PlayStation VR (PVSR): Finding the Right Travel Case to Protect Your Gear

So, you have all of the virtual reality (VR) gear that you want, but you do not know how to transport it from one place to another. I mean you can’t walk around with a pile of gear in your hands, threatening to drop your items in the next step, can you?

That is why you need a case to carry your precious VR equipment and gear.

Oh, you could use a backpack or a suitcase, but will that work? Sure, it will work if you know what you are doing and properly pack your VR gear and any padding material you need to ensure that the gear does not bang into each other. After all, you don’t want anything to break or get scratched (especially those VR glasses).

This is where the specialized VR carrying cases come in handy.

Think about it… maybe you are lucky enough to have a couple of systems and you are going to visit Aunt Ellie over in Hawaii (long trip) and need something to do. Then, again, there is a lot to do in Hawaii and you may not have time. But, you are prepared.

So, let’s start with the first system. Let’s say it is a PlayStation. An example of a case that is built for a PlayStation VR system is the deluxe one built by EUDEMON (affiliate). It is only $44.95 at the time of this writing, but it has several desirable features. It is waterproof of nylon material. This protects your PVSR from the detrimental possibilities. As far as protecting your gear, it has two separate sections, as if a two-story house, with the VR headset on one “floor and all of the gear safely strapped into their spots on the other floor. None of the gear bangs into each other when you experience the bumps along the road (or airplane).

Another similar bag is the Hermittshell (affiliate) EVA Hard Travel Case for that ever-popular Sony PlayStation VR Launch Bundle and PS4 Slim Console. It is a little more expensive than the EUDEMON version, at $54.99 (at the time of this writing). That said, it is another case that seems to take care of all of your needs. The hard travel case should be able to handle those outback adventure tracks in Australia, as well as the airfare to get there. It has six pockets, to keep gear separate from each other, again avoiding those bumps that cause scratches. It also comes with the straps to keep everything in place.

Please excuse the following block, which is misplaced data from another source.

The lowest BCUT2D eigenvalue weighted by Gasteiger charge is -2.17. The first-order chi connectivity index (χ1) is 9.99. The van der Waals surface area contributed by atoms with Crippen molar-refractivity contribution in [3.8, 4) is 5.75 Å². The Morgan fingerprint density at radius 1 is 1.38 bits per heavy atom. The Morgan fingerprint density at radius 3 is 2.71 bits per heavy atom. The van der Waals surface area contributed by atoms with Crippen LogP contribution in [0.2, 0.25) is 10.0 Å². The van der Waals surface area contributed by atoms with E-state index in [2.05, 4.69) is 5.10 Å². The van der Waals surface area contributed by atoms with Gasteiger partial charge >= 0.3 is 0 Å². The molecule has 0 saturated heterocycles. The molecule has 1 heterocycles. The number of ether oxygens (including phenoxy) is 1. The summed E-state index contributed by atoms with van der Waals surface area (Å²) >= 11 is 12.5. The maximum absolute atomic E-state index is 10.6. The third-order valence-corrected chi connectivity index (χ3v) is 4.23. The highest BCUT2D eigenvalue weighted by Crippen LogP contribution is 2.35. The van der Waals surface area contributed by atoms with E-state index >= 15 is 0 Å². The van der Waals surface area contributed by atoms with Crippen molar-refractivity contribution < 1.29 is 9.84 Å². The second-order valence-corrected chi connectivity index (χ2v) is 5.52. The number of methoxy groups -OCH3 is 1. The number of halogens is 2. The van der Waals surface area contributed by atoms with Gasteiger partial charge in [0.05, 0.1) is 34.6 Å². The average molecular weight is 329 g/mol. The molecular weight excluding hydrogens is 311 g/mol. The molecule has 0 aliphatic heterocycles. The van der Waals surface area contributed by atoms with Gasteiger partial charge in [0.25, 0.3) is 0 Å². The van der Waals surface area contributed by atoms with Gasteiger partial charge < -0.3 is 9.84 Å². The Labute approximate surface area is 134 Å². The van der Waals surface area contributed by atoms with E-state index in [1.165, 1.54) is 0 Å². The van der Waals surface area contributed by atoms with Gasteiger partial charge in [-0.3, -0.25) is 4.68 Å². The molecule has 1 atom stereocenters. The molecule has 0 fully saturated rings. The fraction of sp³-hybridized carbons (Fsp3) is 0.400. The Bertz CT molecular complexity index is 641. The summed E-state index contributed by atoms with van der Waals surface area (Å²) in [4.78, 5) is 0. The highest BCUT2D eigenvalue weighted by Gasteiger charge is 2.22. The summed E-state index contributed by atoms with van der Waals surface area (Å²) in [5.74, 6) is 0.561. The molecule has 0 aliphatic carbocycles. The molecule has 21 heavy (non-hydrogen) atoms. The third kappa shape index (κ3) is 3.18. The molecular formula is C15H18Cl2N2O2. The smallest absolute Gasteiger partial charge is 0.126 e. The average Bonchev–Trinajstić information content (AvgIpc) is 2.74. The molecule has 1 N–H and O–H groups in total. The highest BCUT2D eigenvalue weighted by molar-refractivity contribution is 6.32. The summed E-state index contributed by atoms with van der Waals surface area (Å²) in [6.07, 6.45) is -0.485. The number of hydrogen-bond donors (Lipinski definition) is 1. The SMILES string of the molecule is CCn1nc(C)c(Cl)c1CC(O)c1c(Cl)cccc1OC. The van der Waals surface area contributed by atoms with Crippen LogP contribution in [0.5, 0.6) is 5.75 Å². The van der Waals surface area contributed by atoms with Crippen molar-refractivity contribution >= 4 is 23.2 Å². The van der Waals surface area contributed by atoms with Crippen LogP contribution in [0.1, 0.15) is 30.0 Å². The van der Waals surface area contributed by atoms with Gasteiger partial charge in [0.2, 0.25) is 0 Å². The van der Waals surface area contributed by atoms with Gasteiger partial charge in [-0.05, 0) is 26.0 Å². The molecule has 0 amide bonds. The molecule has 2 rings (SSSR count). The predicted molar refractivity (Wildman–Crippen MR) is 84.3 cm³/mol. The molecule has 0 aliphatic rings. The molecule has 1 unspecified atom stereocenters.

Well, there you have it, some examples of a case for traveling, but more importantly, some things to look for in buying a case. Let’s go over those again:

Ensure that the case is made for your particular equipment and possibly additional equipment if that is what you need.
Make sure that the case allows for the separation of gear so there is no bumping into each other.
Ensure that the case has straps to strap in the smaller gear and protect them from the inevitable bumps.
The case needs to be durable material. Think of the airplane luggage handling to guide that decision. Then use your bag as a carry-on to protect it even more.

If you use a checklist like the one above, you should be able to find the case that is just right for you.

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